Eowyn was also very cozy with several other female staff members who were also vaguely unhappy.  Eowyn and her posse were not close to Jesse and her top managers and often made snarky comments to put down the managers. Eowyn and her posse were quick to support each other and shift blame to others for any problem they themselves caused.

And although Jesse offered several times, Eowyn turned down help with her recordkeeping. Eowyn demurred and said she was fine, but looking back, it was obvious she wanted to control the records herself.

How could I have missed it earlier?  Eowyn had every facet of the triangle covered – opportunity, pressure, and justification. Eowyn had the opportunity to steal because Jesse wasn’t watching very closely. She was too busy running her hip and cool empire.  Eowyn definitely had pressure, I mean, supporting a crew of underemployed hipsters and children can’t be cheap!  And although I couldn’t get in Eowyn’s head to figure out how she justified stealing, she might have said something to herself like, “I’m underpaid and Jesse and these managers don’t appreciate me!”

Once I recognized what was going on, I wrote to Jesse (because I could never get her on the phone) and told her to sit down.  I wrote that I suspected Eowyn was stealing from her. She was amazed at my insight because she had just hired an experienced accountant with a background with Marriot hotels who had informed her that Eowyn had taken over $30,000 from Jesse using the hotel’s credit card.

I felt good that I had finally seen it and that I had finally used that suspiciously ubiquitous fraud triangle for a real life situation, but I also felt like a jerk that I had not recognized what Eowyn was up to earlier.  I still feel like a jerk because if I’d ‘clicked’ earlier, I could have saved Jesse $30K.  There Eowyn sat right in front of me, time after time displaying all of the markers of a fraudster – opportunity, pressure, and lots and lots of attitude, and I didn’t see it!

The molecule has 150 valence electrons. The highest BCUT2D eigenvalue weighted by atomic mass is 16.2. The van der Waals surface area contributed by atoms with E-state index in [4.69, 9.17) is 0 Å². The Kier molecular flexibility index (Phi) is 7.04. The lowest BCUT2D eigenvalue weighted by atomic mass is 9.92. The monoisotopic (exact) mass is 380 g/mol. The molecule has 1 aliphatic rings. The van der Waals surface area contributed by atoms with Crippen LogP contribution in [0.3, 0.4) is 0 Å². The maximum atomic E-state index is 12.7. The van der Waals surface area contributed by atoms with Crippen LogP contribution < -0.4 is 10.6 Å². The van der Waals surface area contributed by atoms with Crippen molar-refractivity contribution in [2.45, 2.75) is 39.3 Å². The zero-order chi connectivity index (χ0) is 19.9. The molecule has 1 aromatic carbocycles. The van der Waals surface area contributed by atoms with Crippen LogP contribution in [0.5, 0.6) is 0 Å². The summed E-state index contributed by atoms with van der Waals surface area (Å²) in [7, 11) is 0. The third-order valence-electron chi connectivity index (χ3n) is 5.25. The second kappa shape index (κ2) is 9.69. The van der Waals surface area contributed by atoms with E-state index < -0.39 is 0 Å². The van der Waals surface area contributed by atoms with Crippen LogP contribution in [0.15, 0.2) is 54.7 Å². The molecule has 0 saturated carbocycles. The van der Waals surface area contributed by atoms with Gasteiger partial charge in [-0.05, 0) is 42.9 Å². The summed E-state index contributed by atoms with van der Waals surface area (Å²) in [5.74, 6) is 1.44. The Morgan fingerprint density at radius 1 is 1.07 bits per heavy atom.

Other clues indicating fraud

So please, take if from me, that silly triangle works.  As does this list of fraud indicators from the State Auditor and Inspector of Oklahoma

Common Personality Traits of Fraudsters 

  • Wheeler/Dealer
  • Domineering and Controlling
  • Doesn’t like people reviewing their work
  • Strong desire for personal gain
  • Have a “beat the system” attitude
  • Live beyond their means
  • Close relationship with customers or vendors
  • Unable to relax
  • Often have a “too good to be true” work performance
  • Don’t take leave time or only in small amounts
  • Often work excessive/unnecessary overtime
  • Outwardly appears to be very trustworthy
  • Often display some sort of drastic change in personality or behavior

Common Sources of Pressure 

  • Medical problems – especially for a loved one
  • Unreasonable performance goals
  • Spouse loses a job
  • Divorce
  • Starting a new business or an existing business is struggling
  • Criminal conviction
  • Civil lawsuit
  • Purchase of a new home, second home or remodel
  • Need to maintain a certain lifestyle – Individual or spouse either likes expensive things or feels pressure to “one up” others regarding material possessions.
  • Excessive gambling
  • Drug or alcohol addiction

Changes in Behavior 

  • Suddenly appears to be buying more material items
  • Brags about new purchases
  • Starts carrying large amounts of cash
  • Creditors/bill collectors call or come by work
  • Borrows money from coworkers
  • Becomes more irritable or moody
  • Becomes unreasonably upset when questioned
  • Becomes territorial over their area of responsibility
  • Won’t take leave or only takes leave in small increments
  • Works unneeded/unnecessary overtime
  • Turns down promotions
  • Starts coming in early or staying late
  • Professes need to redo or rewrite work to “make it neat”
  • May begin mentioning family or financial problems
  • Exhibits signs of drug or gambling addiction
  • Exhibits signs of dissatisfaction

Eowyn embodied a good number of those indicators.  Man, I should have paid more attention in those fraud classes!